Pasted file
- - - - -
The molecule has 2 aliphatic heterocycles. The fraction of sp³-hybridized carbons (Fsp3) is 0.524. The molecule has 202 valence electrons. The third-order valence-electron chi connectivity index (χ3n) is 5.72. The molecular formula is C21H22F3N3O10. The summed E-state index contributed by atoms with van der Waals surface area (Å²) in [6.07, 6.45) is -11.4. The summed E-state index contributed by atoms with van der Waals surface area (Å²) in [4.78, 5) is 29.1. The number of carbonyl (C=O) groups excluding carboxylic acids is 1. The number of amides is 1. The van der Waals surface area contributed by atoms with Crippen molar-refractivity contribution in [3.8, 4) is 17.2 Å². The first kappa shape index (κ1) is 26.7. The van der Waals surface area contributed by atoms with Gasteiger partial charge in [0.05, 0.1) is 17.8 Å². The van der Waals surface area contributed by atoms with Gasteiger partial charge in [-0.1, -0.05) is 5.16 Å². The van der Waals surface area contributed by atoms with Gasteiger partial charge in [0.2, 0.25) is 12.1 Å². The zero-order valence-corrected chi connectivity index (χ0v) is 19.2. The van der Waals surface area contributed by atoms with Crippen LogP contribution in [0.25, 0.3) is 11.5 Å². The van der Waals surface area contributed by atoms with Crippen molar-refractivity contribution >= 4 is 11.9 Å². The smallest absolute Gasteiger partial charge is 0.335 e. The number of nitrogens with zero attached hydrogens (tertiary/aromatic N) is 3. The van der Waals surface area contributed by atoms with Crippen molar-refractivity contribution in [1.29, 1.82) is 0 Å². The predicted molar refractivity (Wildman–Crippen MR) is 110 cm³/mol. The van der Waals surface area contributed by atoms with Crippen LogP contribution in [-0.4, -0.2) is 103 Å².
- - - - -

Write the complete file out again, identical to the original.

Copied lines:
The molecule has 2 aliphatic heterocycles. The fraction of sp³-hybridized carbons (Fsp3) is 0.524. The molecule has 202 valence electrons. The third-order valence-electron chi connectivity index (χ3n) is 5.72. The molecular formula is C21H22F3N3O10. The summed E-state index contributed by atoms with van der Waals surface area (Å²) in [6.07, 6.45) is -11.4. The summed E-state index contributed by atoms with van der Waals surface area (Å²) in [4.78, 5) is 29.1. The number of carbonyl (C=O) groups excluding carboxylic acids is 1. The number of amides is 1. The van der Waals surface area contributed by atoms with Crippen molar-refractivity contribution in [3.8, 4) is 17.2 Å². The first kappa shape index (κ1) is 26.7. The van der Waals surface area contributed by atoms with Gasteiger partial charge in [0.05, 0.1) is 17.8 Å². The van der Waals surface area contributed by atoms with Gasteiger partial charge in [-0.1, -0.05) is 5.16 Å². The van der Waals surface area contributed by atoms with Gasteiger partial charge in [0.2, 0.25) is 12.1 Å². The zero-order valence-corrected chi connectivity index (χ0v) is 19.2. The van der Waals surface area contributed by atoms with Crippen LogP contribution in [0.25, 0.3) is 11.5 Å². The van der Waals surface area contributed by atoms with Crippen molar-refractivity contribution >= 4 is 11.9 Å². The smallest absolute Gasteiger partial charge is 0.335 e. The number of nitrogens with zero attached hydrogens (tertiary/aromatic N) is 3. The van der Waals surface area contributed by atoms with Crippen molar-refractivity contribution in [1.29, 1.82) is 0 Å². The predicted molar refractivity (Wildman–Crippen MR) is 110 cm³/mol. The van der Waals surface area contributed by atoms with Crippen LogP contribution in [-0.4, -0.2) is 103 Å².